As we progress or gain experience in reality we learn things that are only discovered with LOTS of time on the water. Some in business call it the 10,000 hour thresh hold. There comes a point in experience that many thing become second nature. In the fishermen guiding field its as simple as effortlessly dodging rocks on a rapid, seeing and fishing current seams un noticed by most others or when to dip the net and when not to. All these things take time and understanding. Many go unshared or even un noticed by others. The other and most important aspect in experience is Responsibility. We as guides are responsible for the safety our guests, there enjoyment on the water and sometimes there effectiveness in catching the quarry. Perfect hook point, upward and to the corner. But what I feel the need to SHARE with you is the responsibility we have as guides and all anglers alike the care of our sought after prize. It used to be that just the style of angling was often considered and effective tool in lowering our effect OF angling on Salmon Trout and Steelhead. I choose these as there in the hot bed of topic and also what I know about the most. We as anglers really don't know how effective other styles are unless we have done that or experienced that. Many guides have never swung a fly for steelhead, many others have never floated jigs or hung bait under floats or experienced plunking. But we find it so common for the general fishing public to assume what is happening in a day on the water with alternate methods. At this juncture we can say the most common problem with the management of our iconic species is KILLING them. Plain and simple, we don't want to kill the ones that are least in volume or the ones we cherish the most. This post wont be about tribal issues or WDFW management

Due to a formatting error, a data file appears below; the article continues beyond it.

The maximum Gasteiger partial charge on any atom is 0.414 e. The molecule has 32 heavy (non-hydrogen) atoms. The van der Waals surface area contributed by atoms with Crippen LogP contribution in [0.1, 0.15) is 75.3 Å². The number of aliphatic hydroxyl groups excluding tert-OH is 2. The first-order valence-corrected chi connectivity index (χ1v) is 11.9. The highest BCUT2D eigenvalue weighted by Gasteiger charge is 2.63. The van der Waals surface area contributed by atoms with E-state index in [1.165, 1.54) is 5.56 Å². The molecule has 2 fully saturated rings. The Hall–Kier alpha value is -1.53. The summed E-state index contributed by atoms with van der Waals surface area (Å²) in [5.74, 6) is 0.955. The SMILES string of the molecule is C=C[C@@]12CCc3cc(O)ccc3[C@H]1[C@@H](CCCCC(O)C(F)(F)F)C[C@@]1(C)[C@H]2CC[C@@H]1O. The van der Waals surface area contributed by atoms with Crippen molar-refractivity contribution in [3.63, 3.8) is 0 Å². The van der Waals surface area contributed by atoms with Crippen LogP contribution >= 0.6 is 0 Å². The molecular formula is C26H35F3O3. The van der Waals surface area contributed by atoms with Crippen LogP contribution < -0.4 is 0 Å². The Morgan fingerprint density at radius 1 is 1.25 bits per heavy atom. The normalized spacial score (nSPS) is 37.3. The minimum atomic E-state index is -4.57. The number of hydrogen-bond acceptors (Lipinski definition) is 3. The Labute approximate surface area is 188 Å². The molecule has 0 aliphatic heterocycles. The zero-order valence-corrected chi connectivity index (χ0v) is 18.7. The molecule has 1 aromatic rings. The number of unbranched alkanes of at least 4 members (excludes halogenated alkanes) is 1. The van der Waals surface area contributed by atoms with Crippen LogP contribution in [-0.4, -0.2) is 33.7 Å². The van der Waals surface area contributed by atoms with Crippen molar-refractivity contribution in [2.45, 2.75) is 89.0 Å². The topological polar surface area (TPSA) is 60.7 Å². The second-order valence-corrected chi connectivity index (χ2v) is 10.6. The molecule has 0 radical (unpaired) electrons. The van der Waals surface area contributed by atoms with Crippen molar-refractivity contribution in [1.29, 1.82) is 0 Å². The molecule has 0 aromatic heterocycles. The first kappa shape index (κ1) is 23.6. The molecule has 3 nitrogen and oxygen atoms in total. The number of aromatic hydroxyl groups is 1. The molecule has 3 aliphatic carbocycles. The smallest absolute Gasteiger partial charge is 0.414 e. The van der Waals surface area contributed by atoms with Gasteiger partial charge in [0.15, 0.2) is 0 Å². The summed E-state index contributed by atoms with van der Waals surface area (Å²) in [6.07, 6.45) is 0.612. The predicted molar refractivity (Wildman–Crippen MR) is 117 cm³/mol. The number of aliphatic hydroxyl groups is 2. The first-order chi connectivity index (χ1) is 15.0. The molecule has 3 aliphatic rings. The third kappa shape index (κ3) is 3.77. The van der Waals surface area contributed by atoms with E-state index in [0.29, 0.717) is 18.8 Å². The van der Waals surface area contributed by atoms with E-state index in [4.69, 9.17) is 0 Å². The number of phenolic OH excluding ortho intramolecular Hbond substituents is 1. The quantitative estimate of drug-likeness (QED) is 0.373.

Its official, there is real good steelhead fishing to be had at the right place at the right time... This being Labor day week end fishing pressure was pretty substantial to say the least, with a little elusive timing and split floating mixed in with long ass fishing days we are managing double digit success with regularity. Seeing quite a few wild steel along with the smoking type; their fin challenged hatchery cousins. Cooler temps and a little rain has helped immensely, even finding few fall chinook I the mix. The Chinook run is looking epic and their size range is over the top, un-land able at this point! super clear water for the Klickitat has brought on some troubles for the private crowd Andy and I have been doing well on the normal techniques with a low water adjustment.. Been getting some goods grabs at the fringe hours right in front of the house here on dry lines and wakers or sub surface, yet to complete the task but its only a matter of time.. UPDATE: The BS road mining project is finally over so we wont be seeing any out of the normal blow out from the past two seasons. On the positive side the digging has made a very good dry fly skating run... Some good dates available, call us in the evening at the house here in Klickitat @ 509-369-1018 Email jeff@Brazdasflyfishing.com Thanks for subscribing, Steelhead fishing reports, Jeff